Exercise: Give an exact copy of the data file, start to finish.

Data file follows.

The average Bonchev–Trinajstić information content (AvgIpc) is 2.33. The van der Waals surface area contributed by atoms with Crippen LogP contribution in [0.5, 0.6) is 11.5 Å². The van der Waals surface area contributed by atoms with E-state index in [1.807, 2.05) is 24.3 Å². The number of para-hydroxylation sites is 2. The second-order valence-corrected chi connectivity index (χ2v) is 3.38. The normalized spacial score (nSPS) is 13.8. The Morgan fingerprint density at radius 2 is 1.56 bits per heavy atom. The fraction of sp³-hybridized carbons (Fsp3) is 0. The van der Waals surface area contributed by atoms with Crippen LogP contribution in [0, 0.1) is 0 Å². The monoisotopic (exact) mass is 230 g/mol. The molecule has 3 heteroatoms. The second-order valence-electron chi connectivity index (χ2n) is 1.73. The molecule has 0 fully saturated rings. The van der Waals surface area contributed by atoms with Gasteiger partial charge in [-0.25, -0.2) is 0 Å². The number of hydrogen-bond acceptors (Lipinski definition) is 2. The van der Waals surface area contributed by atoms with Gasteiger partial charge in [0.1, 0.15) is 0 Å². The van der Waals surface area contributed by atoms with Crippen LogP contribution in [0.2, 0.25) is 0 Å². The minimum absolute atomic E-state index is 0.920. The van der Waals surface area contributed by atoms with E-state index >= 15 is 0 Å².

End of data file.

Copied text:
The average Bonchev–Trinajstić information content (AvgIpc) is 2.33. The van der Waals surface area contributed by atoms with Crippen LogP contribution in [0.5, 0.6) is 11.5 Å². The van der Waals surface area contributed by atoms with E-state index in [1.807, 2.05) is 24.3 Å². The number of para-hydroxylation sites is 2. The second-order valence-corrected chi connectivity index (χ2v) is 3.38. The normalized spacial score (nSPS) is 13.8. The Morgan fingerprint density at radius 2 is 1.56 bits per heavy atom. The fraction of sp³-hybridized carbons (Fsp3) is 0. The van der Waals surface area contributed by atoms with Crippen LogP contribution in [0, 0.1) is 0 Å². The monoisotopic (exact) mass is 230 g/mol. The molecule has 3 heteroatoms. The second-order valence-electron chi connectivity index (χ2n) is 1.73. The molecule has 0 fully saturated rings. The van der Waals surface area contributed by atoms with Gasteiger partial charge in [-0.25, -0.2) is 0 Å². The number of hydrogen-bond acceptors (Lipinski definition) is 2. The van der Waals surface area contributed by atoms with Gasteiger partial charge in [0.1, 0.15) is 0 Å². The van der Waals surface area contributed by atoms with Crippen LogP contribution in [0.2, 0.25) is 0 Å². The minimum absolute atomic E-state index is 0.920. The van der Waals surface area contributed by atoms with E-state index >= 15 is 0 Å².